Smith said that Trump’s personality and the manner his policies are presented have a lot of legitimate immigrants and potential tourists starting to shy away from coming to the United States and looking to other countries such as Australia.

“They just hear things that are blown through the media and they get that impression of America. That’s why I wish Trump would be more careful,” said Smith.

The situation in North Korea is a concern for the people in Singapore and other countries in Southeast Asia, as is their concern regarding China. The success in dealing with North Korea — and with China — will affect the opinion of these countries with  Trump as an international statesman.

In Southeast Asia, countries, China is perceived as “a huge bully” said Smith. People like Trump’s stand, but he said Trump needs to proceed with caution.

“There is a saying the people have. ‘When two elephants fight, the grass is what suffers.’ Singapore would suffer when the two big elephants fight.”

Smith said that he’s seen how the Chinese government doesn’t play fair and he’s hopeful the peace and trade negotiations reach a successful agreement. But he said the media spin is different depending on which country’s reports people read.

“In (Southeast Asian) media reports, the Trump-Kim summit was a great success and is a great path to peace. The New York Times says Trump was outnegotiated by Kim,” said Smith.

“I like living overseas. I get access to a lot of countries media. I read other outlets and then go and check the United States coverage.”

Growing up in America gives Smith a better understanding of the current events which is something people in foreign countries often do not understand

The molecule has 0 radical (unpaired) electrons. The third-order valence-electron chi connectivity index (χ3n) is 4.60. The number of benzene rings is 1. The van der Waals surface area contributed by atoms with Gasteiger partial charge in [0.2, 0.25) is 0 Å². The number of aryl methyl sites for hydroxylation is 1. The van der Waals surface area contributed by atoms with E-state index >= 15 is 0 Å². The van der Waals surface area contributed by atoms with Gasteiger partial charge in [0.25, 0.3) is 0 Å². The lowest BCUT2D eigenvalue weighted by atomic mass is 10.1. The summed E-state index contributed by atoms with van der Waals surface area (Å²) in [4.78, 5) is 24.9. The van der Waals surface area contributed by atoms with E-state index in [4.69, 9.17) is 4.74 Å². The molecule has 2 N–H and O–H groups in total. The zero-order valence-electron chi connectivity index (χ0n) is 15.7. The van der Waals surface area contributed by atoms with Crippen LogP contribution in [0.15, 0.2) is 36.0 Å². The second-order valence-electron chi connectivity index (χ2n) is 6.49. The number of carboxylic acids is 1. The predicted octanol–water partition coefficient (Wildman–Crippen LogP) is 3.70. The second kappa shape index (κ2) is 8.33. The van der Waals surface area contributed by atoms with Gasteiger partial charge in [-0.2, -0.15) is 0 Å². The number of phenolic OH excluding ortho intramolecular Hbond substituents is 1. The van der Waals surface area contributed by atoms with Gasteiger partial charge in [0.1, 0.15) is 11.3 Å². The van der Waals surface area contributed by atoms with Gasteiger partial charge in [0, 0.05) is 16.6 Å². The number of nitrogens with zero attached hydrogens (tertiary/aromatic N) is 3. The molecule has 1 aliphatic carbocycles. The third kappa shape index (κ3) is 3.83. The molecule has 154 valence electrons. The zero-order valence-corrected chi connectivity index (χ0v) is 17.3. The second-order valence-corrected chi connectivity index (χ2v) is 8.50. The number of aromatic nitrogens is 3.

“People over here have no chance of understanding America. They’ve nothing real to base it on. America is the loudest nation, but we’re also the most misunderstood.

Hollywood is the primary source of their imagination about (Americans),” said Smith.

Politics and media coverage aren’t the only differences between the countries. Smith said there is a misconception that the United States’ education system is lacking and, as an educator, he disagrees.

Smith said the people in much of the Asia area believe the best path to success is to get into an American college and that means to get an American education for high school.

“America isn’t behind in education. (The U.S. does) more harm to try and match Asia in test scores. We need to focus on what we do best — creativity and innovation. I will definitely send my kids to American schools,” said Smith.

“There is one thing I wish America would learn. I did my graduate work here. The Geography Department where I studied at the National University of Singapore is ranked among the top 10 in the world. It costs $2,000 per semester. Education is far more affordable. The average student debt is $35,000 in America. They hire the top professors from all over the world world here and they can still offer an affordable education.”

For Smith, life in Singapore is a family affair. His younger brother, Benji, was hired to teach music at the same school where Zach is returning to teach.

“Benji was working as a musician in the U.S. The school had an opening, and I called my brother and said ‘If it’s tough being a musician there at home, why not come teach music here where you can leverage ‘authentic American rock-and-roll’ credentials?’”

Benji’s wife Chelsey, a Rush, Kentucky, native, will also be starting a position as a literature teacher on the same campus, too.

Although Smith enjoys his life in Singapore, he said he wants to return to the United States when he retires or possibly sooner and utilize what he’s learned.

“I’d like to come back eventually and start to contribute to the Tri-State area with some new ideas. It’s those fresh ideas and new blood that the Tri-State needs to go forward into the global economy. I think about returning back home, but for right now I’m happy in Singapore,” said Smith.